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Warehouse district, North Central a main focus at Regina council

Regina City Hall Update - Change to allow medium office development in Warehouse District, as well as enhanced efforts to revitalize North Central, were among the items that passed Wednesday.
The scene at Regina’s city council meeting on Feb. 14.

REGINA - Here are highlights from Wednesday’s council meeting at Regina City Hall:

The city’s Warehouse District was the focus for a change coming to the office development policy in the city. 

Council gave its approval to amending its current office development policy. The change would consider medium office development in the warehouse district, and consider flexibility for unique circumstances, not contemplated by the office development policy through a contract zone.

Council members heard from delegations including Leasa Gibbons, CEO of the Regina Warehouse Business Improvement District. She spoke in favor of the removal of what she described as the “zoning donut”, noting the current restrictions have cost the Warehouse District projects.

“The Warehouse District supports the removal of the zoning donut that currently restricts medium office in the core of our district. While it’s hard to capture the number of projects that we’ve lost due to this restriction, we do know of several that have actively approached buildings within that donut only to have to move on to somewhere else when they were unable to meet the requirements of light industrial.”

One issue she pointed to was that light industrial had largely moved out to the industrial area, and she pointed to the need to find new tenants to keep these historic buildings occupied and in use.

Council voted in favor, but one concern how this break for the Warehouse District would impact other areas of the city that are struggling to find tenants like the downtown. Mayor Sandra Masters did not see a major issue there.

“We know that a really active and vibrant warehouse district is as important for downtown as downtown is for the warehouse district, they’re kind of intimately connected. And when you have a product that is unique, it is intended to have investment to happen in it…

If there are small and medium sized offices that want to go in and invest in those properties, we don’t want to get in that way because those buildings will deteriorate to the point where they may not be salvageable.”

Finally, efforts to revitalize the North Central neighbourhood was on the agenda, aimed at helping that community turn around from the numerous socio-economic and other issues that have plagued the neighbourhood over the past number of years, including dilapidated buildings and issues around safety.

Council heard from delegations, one of which consisted of representatives from the youth advisory group that calls itself North Central Strong. This is a task force consisting of graduates of Scott Collegiate and the Growing Young Movers program that has been advising the Mayor and administration on how to revitalize North Central.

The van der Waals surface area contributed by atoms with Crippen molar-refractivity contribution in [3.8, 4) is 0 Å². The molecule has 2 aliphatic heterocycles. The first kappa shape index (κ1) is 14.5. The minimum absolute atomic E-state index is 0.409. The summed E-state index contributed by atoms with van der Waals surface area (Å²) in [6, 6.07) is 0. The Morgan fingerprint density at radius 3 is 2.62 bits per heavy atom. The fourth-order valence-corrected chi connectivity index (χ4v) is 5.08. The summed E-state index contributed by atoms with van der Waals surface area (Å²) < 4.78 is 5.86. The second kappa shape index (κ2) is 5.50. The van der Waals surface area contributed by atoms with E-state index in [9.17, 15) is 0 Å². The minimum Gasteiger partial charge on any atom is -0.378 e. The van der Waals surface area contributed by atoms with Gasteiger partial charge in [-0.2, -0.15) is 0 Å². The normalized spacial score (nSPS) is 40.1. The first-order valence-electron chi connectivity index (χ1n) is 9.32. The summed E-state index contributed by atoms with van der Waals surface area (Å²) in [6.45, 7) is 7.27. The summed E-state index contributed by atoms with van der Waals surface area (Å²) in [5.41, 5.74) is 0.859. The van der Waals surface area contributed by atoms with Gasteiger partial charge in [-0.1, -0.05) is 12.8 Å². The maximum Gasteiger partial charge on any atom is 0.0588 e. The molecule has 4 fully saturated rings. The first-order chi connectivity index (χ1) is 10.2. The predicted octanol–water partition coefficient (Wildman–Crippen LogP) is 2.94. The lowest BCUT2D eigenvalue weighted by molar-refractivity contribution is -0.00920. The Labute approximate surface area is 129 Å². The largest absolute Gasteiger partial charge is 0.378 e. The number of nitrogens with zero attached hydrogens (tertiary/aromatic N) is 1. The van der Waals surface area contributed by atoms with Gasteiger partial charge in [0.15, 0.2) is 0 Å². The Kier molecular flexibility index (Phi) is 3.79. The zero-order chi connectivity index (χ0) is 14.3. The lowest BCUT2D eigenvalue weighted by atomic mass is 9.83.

The initial resolution at the meeting had called for council to empower the youth with the North Central revitalization task force to continue their initiative, and to empower them to guide and lead community engagement and report back to council regarding their progress. The motion also directed administration to appoint a coordinator to measure and report on the work performed by city departments within North Central, and also direct the mayor and task force to seek out funding, and our partnership from other levels of government.

But the final resolution that passed at Council turned out to be far more extensive with several more commitments added on to address housing, the demolition of unsafe properties, working collaboratively with Regina Police Service, and utilizing youth-led community engagement on an ongoing basis, among others.

“I think what council agreed to do was empower North Central Strong youth group, and the Mayors Task Force to continue the work that has been underway,” said Mayor Masters. “It has empowered us to go to the other levels of government its unanimous council support to continue to advocate for different funding programs or even ideas that haven’t been thought of yet. It in power of the used to meet with communities continue their work.

“And it provides a lead from the City, that understanding that the interconnectedness of the work — the work the city does amongst its many departments is actually connected through that community, and so really about understanding the work in the investment that the city will be making.”

It was a unanimous vote at council, and the hope is that this will be the impetus for council to take more action on North Central in the future.

“It’s wonderful to agree on intention at a path forward, but what the community needs is to act. And so coming back and reminding council every time we ask for resources will be ‘hey, we all agreed this was really important.’”

Finally, council gave its stamp of approval to the amendments to the Housing Incentives Policy that had previously been approved at Ececutive Committee. 

The changes allow conditional funding commitments earlier in the project development, as well as increase flexibility in the reporting of affordable units to reduce vacancies and decrease administrative complexity, among others. This passed unanimously at council on Wednesday.